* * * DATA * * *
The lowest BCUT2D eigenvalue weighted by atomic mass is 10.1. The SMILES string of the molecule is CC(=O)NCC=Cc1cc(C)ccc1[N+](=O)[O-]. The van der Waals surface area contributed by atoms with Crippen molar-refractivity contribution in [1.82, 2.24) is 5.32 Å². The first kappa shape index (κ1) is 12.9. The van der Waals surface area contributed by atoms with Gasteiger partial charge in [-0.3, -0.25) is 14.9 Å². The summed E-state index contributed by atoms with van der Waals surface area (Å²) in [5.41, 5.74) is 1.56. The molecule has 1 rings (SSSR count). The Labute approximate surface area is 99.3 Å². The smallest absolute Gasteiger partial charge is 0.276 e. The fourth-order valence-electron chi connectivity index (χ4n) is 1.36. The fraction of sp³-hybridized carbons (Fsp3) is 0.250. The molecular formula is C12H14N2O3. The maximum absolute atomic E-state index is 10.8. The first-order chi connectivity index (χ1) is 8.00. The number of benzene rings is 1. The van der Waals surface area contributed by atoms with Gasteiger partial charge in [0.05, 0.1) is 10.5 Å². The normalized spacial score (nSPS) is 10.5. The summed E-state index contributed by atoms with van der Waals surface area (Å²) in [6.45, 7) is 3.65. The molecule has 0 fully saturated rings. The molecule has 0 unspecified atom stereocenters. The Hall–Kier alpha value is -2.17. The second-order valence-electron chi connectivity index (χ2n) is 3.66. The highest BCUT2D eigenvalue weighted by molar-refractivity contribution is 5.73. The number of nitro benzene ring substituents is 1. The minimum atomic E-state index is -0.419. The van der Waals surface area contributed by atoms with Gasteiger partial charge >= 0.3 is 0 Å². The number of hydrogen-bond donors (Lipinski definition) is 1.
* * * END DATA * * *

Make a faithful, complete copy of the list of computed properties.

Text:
The lowest BCUT2D eigenvalue weighted by atomic mass is 10.1. The SMILES string of the molecule is CC(=O)NCC=Cc1cc(C)ccc1[N+](=O)[O-]. The van der Waals surface area contributed by atoms with Crippen molar-refractivity contribution in [1.82, 2.24) is 5.32 Å². The first kappa shape index (κ1) is 12.9. The van der Waals surface area contributed by atoms with Gasteiger partial charge in [-0.3, -0.25) is 14.9 Å². The summed E-state index contributed by atoms with van der Waals surface area (Å²) in [5.41, 5.74) is 1.56. The molecule has 1 rings (SSSR count). The Labute approximate surface area is 99.3 Å². The smallest absolute Gasteiger partial charge is 0.276 e. The fourth-order valence-electron chi connectivity index (χ4n) is 1.36. The fraction of sp³-hybridized carbons (Fsp3) is 0.250. The molecular formula is C12H14N2O3. The maximum absolute atomic E-state index is 10.8. The first-order chi connectivity index (χ1) is 8.00. The number of benzene rings is 1. The van der Waals surface area contributed by atoms with Gasteiger partial charge in [0.05, 0.1) is 10.5 Å². The normalized spacial score (nSPS) is 10.5. The summed E-state index contributed by atoms with van der Waals surface area (Å²) in [6.45, 7) is 3.65. The molecule has 0 fully saturated rings. The molecule has 0 unspecified atom stereocenters. The Hall–Kier alpha value is -2.17. The second-order valence-electron chi connectivity index (χ2n) is 3.66. The highest BCUT2D eigenvalue weighted by molar-refractivity contribution is 5.73. The number of nitro benzene ring substituents is 1. The minimum atomic E-state index is -0.419. The van der Waals surface area contributed by atoms with Gasteiger partial charge >= 0.3 is 0 Å². The number of hydrogen-bond donors (Lipinski definition) is 1.